Impacts of salvage logging

Research into the role of salvage logging initially grew out of intense controversy in the Pacific Northwest, regarding the effects of post-fire salvage logging.  We realized that there was little known about post-wind salvage logging in the eastern U.S., and this prompted the M.S. thesis work of Andrea Leach, who compared salvaged and unsalvaged sites after wind damage in Natchez Trace State Forest in central Tennessee.  Her thesis was completed in 2003, and the findings eventually published as Peterson & Leach 2008a (Forestry), and 2008b (Ecological Applications).  The Natchez Trace work was limited to the first two growing seasons after disturbance & salvaging, so necessarily can directly speak only to the initial regeneration. In the papers that came from the NTSF work, we reported what we think is the first attempt to quantitatively document cumulative severity, which combines the natural wind damage with the intensity of the salvage logging operation to estimate the total impact of the two disturbances on a site.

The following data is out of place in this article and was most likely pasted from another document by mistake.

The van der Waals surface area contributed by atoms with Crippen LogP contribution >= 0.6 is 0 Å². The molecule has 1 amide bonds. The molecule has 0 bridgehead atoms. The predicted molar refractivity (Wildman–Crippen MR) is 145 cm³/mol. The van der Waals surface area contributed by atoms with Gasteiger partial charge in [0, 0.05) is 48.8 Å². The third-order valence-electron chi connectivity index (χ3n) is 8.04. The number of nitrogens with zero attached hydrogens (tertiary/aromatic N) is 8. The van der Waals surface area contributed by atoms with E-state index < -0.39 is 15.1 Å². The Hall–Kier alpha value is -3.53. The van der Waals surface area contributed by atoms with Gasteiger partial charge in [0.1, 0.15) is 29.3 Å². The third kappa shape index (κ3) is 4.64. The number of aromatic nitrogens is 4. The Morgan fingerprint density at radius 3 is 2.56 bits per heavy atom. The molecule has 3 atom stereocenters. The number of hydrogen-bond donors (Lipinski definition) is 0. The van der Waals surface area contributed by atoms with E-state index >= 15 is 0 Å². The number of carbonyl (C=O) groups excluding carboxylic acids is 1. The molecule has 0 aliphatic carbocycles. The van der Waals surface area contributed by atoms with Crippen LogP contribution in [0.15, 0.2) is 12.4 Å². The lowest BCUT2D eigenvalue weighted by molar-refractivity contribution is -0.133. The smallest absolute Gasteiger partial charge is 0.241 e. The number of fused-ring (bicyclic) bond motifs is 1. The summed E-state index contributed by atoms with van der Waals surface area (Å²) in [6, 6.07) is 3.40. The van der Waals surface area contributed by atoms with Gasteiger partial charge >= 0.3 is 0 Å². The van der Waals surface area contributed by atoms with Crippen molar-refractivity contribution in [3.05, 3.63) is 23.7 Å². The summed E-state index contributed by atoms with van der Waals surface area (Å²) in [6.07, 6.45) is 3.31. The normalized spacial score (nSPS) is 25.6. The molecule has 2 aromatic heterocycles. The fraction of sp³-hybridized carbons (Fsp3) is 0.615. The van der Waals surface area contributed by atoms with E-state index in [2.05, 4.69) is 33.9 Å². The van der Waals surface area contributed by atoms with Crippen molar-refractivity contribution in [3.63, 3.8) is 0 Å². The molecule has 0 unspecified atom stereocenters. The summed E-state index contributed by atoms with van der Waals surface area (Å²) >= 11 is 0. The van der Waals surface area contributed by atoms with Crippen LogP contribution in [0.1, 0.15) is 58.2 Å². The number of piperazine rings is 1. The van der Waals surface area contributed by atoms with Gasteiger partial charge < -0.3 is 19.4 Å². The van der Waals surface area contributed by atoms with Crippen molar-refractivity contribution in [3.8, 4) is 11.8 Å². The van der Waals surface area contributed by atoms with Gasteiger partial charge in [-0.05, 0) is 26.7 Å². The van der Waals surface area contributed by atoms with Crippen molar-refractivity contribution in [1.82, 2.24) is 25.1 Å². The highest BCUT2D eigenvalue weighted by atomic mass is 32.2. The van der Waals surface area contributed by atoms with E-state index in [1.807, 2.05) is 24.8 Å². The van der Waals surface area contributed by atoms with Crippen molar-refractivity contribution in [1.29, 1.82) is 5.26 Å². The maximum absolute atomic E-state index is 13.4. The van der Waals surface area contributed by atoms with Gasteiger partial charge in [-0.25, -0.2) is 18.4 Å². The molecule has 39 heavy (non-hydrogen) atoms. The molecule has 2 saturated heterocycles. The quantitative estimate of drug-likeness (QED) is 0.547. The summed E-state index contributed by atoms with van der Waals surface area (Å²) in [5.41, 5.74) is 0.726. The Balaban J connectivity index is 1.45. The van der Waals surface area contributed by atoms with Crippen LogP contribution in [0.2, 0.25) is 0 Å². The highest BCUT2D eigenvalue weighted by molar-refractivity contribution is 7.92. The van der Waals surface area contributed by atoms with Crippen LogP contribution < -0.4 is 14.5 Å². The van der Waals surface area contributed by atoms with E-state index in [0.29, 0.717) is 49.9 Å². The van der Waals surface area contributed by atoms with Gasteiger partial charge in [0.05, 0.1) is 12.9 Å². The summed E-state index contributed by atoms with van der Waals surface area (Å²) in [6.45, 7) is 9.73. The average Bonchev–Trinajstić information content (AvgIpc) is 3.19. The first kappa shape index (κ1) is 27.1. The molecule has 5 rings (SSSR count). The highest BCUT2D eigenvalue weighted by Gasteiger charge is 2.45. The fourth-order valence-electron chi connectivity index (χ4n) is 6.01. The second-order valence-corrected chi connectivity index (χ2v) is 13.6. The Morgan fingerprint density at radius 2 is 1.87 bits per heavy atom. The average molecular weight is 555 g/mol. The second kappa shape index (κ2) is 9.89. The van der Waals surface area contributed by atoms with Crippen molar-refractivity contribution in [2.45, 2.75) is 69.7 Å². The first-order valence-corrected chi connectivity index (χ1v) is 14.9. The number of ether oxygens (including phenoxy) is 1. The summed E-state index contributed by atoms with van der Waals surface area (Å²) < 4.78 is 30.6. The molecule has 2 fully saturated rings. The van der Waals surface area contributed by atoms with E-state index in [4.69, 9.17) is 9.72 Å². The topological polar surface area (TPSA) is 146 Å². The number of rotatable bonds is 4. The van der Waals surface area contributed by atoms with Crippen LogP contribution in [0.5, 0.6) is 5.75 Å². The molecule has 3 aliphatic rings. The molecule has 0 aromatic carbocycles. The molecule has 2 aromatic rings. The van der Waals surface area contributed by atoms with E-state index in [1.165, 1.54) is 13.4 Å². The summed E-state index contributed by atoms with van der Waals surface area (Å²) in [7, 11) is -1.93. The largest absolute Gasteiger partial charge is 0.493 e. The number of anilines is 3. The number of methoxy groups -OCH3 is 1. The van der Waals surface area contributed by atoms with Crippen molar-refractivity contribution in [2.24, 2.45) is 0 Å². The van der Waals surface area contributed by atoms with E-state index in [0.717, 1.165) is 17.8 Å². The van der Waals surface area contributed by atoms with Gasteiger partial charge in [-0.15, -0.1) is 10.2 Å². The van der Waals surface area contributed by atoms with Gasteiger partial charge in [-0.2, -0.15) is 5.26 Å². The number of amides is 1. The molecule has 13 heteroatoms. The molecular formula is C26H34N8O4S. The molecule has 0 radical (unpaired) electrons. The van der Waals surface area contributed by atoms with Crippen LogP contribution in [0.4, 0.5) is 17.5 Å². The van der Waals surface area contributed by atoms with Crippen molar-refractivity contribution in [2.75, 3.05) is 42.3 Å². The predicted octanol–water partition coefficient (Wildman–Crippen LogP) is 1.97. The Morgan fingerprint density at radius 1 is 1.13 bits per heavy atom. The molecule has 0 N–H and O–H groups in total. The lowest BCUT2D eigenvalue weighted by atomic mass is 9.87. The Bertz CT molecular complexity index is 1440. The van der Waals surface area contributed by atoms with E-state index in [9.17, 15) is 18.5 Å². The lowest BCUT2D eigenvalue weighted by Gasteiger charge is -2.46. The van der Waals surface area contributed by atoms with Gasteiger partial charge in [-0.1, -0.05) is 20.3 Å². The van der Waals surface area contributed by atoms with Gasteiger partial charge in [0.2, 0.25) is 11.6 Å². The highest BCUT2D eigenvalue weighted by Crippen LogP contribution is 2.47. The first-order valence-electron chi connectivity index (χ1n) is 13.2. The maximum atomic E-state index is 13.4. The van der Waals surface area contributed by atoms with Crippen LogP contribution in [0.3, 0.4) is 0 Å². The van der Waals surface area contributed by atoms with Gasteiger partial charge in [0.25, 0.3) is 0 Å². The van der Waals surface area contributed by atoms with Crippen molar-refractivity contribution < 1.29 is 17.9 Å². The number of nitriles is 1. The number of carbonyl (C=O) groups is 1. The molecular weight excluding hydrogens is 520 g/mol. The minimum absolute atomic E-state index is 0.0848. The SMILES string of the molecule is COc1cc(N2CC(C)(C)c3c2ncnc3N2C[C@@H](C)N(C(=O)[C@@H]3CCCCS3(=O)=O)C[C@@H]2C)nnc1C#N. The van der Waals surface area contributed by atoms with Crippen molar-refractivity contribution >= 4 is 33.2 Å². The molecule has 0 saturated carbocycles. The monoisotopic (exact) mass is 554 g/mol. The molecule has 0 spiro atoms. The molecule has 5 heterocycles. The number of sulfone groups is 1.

cumulative severity

However, to our surprise, the salvaged areas did not have any detectable decrease in speed of regeneration or reduction in species diversity; species composition was different in the salvaged areas, but probably because those areas had somewhat greater wind damage than the unsalvaged areas.  We concluded that after moderate severity of natural disturbance, and moderate intensity of salvaging, the expected negative effects were not seen.

In the three sites we are studying in northern Georgia after the April 2011 tornado, we have set up recovery sampling plots in both salvaged and unsalvaged areas, to monitor dynamics of regeneration.

 blowdown

This work is still ongoing and no data have been quantitatively analyzed.  Initial impressions suggest that salvaged areas may differ somewhat in species composition, but that overall rate of regrowth and species richness are not reduced in the salvaged areas.  If these impressions are correct, this further implies that ecosystem functioning in the salvaged areas is not compromised, is has been widely expected.